Hurry up! You'll Be Late for School.

“Hurry up! You’ll Be Late for School.”

Picture of Meri Wallace
Meri Wallace

Meri Wallace, LCSW, a parenting expert and child and family therapist for over thirty years, grew up in Coney Island, Brooklyn. Meri completed her Masters degree in Social Work at NYU, specializing in child development. Meri writes a blog for “Psychology Today”, and is the author of “Birth Order Blues” (Henry Holt and Co.) and “Keys to Parenting Your Four Year Old” (Barron's Educational Series.) She has been a columnist for Sesame Street Parents, New York Family Magazine,and Brooklyn Parent and has been a consultant to Children’s Television Workshop. She is frequently interviewed by national publications including Newsweek, Cosmopolitan, and Parents Magazine.

Watching her dawdle with a sock is a hair-raising experience

It’s 7:30 A.M. You’re rushing to get your four year old to school on time. You walk into his room and find that he is still lounging around in front of the television set in his pajamas, ignoring your one-millionth plea to get dressed. Finally, out of desperation, you turn off the set, he bursts into tears, and you end up screaming at the top of your lungs!

At moments like this, it may seem that your child is simply being obstinate, and that in other homes in your neighborhood parents are managing their kids much better than you. But you really can relax. Moving a young child through the daily routine is one of the hardest tasks for all parents. While you are stressed by time pressures and your needs, your child seems to show no concern at all. Watching her dawdle with a sock or eat her breakfast at a snail’s pace, makes getting anything done a hair raising experience. Why doesn’t your child co-operate?

One of the reasons why it is difficult for you to get your child out the door each morning, is that developmentally small children have a slow internal clock. They eat, get dressed and walk at a snail’s pace. Their motor skills simply cannot be sped up. (However, when they are running away from you at bedtime, they do seem to move rather quickly!)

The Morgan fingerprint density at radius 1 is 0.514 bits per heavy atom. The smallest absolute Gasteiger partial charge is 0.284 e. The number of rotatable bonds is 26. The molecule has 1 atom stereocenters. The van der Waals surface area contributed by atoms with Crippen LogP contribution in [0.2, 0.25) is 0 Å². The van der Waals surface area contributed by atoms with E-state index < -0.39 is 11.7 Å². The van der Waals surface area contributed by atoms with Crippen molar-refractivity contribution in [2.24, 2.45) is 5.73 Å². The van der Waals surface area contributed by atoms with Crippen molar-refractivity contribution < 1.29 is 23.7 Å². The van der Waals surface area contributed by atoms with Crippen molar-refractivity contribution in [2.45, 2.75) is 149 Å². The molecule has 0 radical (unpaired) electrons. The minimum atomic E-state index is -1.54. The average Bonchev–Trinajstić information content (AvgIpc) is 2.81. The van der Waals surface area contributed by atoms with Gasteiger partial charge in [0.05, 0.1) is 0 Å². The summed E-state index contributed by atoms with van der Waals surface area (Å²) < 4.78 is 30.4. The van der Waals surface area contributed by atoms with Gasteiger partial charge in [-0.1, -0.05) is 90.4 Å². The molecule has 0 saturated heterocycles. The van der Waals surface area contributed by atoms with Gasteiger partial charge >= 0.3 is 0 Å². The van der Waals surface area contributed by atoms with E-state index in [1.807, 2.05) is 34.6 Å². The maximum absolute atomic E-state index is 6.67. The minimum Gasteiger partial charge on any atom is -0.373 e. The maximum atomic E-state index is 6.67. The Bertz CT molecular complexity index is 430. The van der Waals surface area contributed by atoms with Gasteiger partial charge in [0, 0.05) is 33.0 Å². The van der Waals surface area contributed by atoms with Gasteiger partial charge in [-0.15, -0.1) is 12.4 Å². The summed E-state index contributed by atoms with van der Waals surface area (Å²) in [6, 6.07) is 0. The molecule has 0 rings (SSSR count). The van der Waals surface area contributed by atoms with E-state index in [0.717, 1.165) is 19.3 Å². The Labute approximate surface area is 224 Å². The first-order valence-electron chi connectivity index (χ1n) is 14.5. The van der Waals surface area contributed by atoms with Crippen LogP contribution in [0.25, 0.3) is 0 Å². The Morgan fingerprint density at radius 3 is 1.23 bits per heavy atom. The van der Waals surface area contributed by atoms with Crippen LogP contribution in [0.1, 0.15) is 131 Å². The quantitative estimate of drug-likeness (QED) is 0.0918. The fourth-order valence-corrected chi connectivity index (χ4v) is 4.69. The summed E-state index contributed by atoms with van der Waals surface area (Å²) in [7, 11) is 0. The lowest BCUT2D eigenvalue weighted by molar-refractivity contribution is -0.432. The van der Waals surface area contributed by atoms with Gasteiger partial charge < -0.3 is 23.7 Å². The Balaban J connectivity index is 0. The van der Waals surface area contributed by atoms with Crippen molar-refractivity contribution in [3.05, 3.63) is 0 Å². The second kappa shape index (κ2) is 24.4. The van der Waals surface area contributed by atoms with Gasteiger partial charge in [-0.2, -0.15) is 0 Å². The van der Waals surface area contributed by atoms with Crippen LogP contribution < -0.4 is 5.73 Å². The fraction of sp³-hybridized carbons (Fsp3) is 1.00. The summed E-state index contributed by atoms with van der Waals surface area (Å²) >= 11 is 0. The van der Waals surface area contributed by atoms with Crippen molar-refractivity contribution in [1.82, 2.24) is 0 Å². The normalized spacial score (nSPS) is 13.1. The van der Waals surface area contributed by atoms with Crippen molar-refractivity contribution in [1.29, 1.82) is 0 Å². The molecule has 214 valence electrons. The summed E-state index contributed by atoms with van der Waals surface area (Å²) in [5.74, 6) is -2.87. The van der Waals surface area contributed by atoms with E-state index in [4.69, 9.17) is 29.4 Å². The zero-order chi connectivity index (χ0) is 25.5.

Young children also live in the here and now. When your child awakens, he does not worry about what he has to do next, the way you do. He immediately jumps into a pleasurable activity and would rather relax and have fun playing with his toys than leave the house. (That is why it really is not easy for him to respond to your need to get to work on time.)

Though these aspects of a young child’s development may make it difficult to get him to follow a schedule, they also give him the wonderful ability to walk down the street and take a moment to smell the flowers or watch a leaf floating in a puddle. (Sadly, adults do not usually have the time.)

As a parent, it is crucial to accept her nature, while managing these developmental issues in a positive way. If you explode at a young child for moving slowly, or label her defiant or bad, it will make her feel ashamed for being who she is. It is really self-defeating to yell, “Hurry up,” to a young child, when she cannot. It can actually make you both more irritated and cause unnecessary battles. Though older children learn more about schedules and handling time as they grow, many of these issues and approaches still apply.